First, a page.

1. That’s hilarious how Raewas came into being 🙂 It’s also really cool how long your characters have existed in your mind (putting that into perspective, that would be half of you life, right?) and how you have literally grown with them. The oldest existing character I have (and am currently working on) is only about a year and a half old, and even if she has a lot of holes I still need to fill, as far as my brain is concerned, she is as real as anybody else! (I can even ‘hear’ her commenting on things around me; some days I really wonder when the line between writer and schizophrenic is crossed :p)

        Speaking of, I think I remember you saying Mar is one of your ‘newer’ characters; is that why she’s given you some trouble in the past?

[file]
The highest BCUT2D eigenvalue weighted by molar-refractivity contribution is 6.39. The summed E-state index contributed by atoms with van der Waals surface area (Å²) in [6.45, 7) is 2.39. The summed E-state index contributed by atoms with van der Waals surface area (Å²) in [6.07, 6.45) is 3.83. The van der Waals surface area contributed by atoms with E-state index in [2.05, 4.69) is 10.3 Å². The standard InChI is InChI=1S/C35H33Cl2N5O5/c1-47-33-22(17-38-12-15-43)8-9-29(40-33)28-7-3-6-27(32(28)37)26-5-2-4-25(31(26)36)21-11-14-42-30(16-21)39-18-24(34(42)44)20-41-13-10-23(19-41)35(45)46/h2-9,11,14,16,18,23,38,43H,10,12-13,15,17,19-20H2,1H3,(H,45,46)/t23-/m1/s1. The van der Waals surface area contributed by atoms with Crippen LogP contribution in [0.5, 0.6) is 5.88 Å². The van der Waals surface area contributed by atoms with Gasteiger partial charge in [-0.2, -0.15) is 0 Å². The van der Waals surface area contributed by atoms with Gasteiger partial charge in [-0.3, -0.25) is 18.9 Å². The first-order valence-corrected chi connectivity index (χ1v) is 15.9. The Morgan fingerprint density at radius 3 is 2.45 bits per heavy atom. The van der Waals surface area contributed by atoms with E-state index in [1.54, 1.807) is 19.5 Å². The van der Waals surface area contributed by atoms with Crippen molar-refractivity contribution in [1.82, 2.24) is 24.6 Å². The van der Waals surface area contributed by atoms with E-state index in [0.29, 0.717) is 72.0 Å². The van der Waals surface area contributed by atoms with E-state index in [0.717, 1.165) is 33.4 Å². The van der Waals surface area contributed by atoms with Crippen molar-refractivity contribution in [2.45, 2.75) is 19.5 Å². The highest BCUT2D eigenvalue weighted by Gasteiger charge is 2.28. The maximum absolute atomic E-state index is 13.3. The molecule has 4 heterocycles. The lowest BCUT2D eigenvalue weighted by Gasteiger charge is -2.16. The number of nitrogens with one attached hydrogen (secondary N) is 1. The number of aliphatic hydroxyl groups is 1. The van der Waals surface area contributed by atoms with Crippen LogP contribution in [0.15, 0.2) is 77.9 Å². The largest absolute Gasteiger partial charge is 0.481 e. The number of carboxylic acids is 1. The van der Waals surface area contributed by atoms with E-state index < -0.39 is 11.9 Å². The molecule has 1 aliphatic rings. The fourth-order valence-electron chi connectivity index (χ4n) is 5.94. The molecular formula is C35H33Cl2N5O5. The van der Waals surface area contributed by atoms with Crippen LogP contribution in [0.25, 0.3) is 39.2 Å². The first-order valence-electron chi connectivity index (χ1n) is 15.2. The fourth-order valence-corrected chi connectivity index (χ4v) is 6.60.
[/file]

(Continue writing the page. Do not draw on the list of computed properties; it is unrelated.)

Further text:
2. Lisa, I have actually heard of studies where cat scans of the brains of writers were compared with those of schizophrenics, and there were actually similarities between the functions that allow schizophrenics to hear voices and the functions that allow writers to isolate characters. There were also similarities between writers and people with Multiple Personality Disorder, if I remember correctly (it’s been a while).


      3. Wow, thats incredibly fascinating!

        I wonder when the definitive line (if there is one) is crossed between an ‘ability’ (how writer’s are able to manifest characters in their minds and ‘grow’ them in a way that others can’t, or aren’t inclined to) and a ‘disability’ (when somone with a mental illness is unable to distinguish from the real and the imagined. to control or compertmentalize-when they cannot isolate (‘voices’ as characters, or fictional), as you said).